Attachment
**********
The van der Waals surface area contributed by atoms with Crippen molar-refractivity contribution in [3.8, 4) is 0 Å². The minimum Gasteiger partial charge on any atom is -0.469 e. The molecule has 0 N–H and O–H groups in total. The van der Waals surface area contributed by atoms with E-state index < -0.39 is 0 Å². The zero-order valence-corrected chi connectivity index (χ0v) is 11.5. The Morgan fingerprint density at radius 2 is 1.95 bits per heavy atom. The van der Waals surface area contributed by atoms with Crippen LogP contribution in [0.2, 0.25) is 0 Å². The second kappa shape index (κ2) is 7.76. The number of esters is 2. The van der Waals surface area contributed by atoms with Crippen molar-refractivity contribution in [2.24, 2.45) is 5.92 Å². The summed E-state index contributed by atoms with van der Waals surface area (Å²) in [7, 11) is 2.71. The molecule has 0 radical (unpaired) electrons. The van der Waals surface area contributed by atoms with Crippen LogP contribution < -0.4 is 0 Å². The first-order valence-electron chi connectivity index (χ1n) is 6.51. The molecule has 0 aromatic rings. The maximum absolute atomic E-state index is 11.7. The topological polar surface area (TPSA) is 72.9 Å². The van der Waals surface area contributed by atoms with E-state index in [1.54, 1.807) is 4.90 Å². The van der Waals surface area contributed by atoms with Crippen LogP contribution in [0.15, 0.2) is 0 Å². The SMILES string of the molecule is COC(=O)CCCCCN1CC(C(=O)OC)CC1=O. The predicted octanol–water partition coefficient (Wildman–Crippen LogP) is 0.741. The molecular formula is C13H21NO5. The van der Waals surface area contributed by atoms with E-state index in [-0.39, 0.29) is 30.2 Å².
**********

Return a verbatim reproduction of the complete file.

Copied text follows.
The van der Waals surface area contributed by atoms with Crippen molar-refractivity contribution in [3.8, 4) is 0 Å². The minimum Gasteiger partial charge on any atom is -0.469 e. The molecule has 0 N–H and O–H groups in total. The van der Waals surface area contributed by atoms with E-state index < -0.39 is 0 Å². The zero-order valence-corrected chi connectivity index (χ0v) is 11.5. The Morgan fingerprint density at radius 2 is 1.95 bits per heavy atom. The van der Waals surface area contributed by atoms with Crippen LogP contribution in [0.2, 0.25) is 0 Å². The second kappa shape index (κ2) is 7.76. The number of esters is 2. The van der Waals surface area contributed by atoms with Crippen molar-refractivity contribution in [2.24, 2.45) is 5.92 Å². The summed E-state index contributed by atoms with van der Waals surface area (Å²) in [7, 11) is 2.71. The molecule has 0 radical (unpaired) electrons. The van der Waals surface area contributed by atoms with Crippen LogP contribution < -0.4 is 0 Å². The first-order valence-electron chi connectivity index (χ1n) is 6.51. The molecule has 0 aromatic rings. The maximum absolute atomic E-state index is 11.7. The topological polar surface area (TPSA) is 72.9 Å². The van der Waals surface area contributed by atoms with E-state index in [1.54, 1.807) is 4.90 Å². The van der Waals surface area contributed by atoms with Crippen LogP contribution in [0.15, 0.2) is 0 Å². The SMILES string of the molecule is COC(=O)CCCCCN1CC(C(=O)OC)CC1=O. The predicted octanol–water partition coefficient (Wildman–Crippen LogP) is 0.741. The molecular formula is C13H21NO5. The van der Waals surface area contributed by atoms with E-state index in [-0.39, 0.29) is 30.2 Å².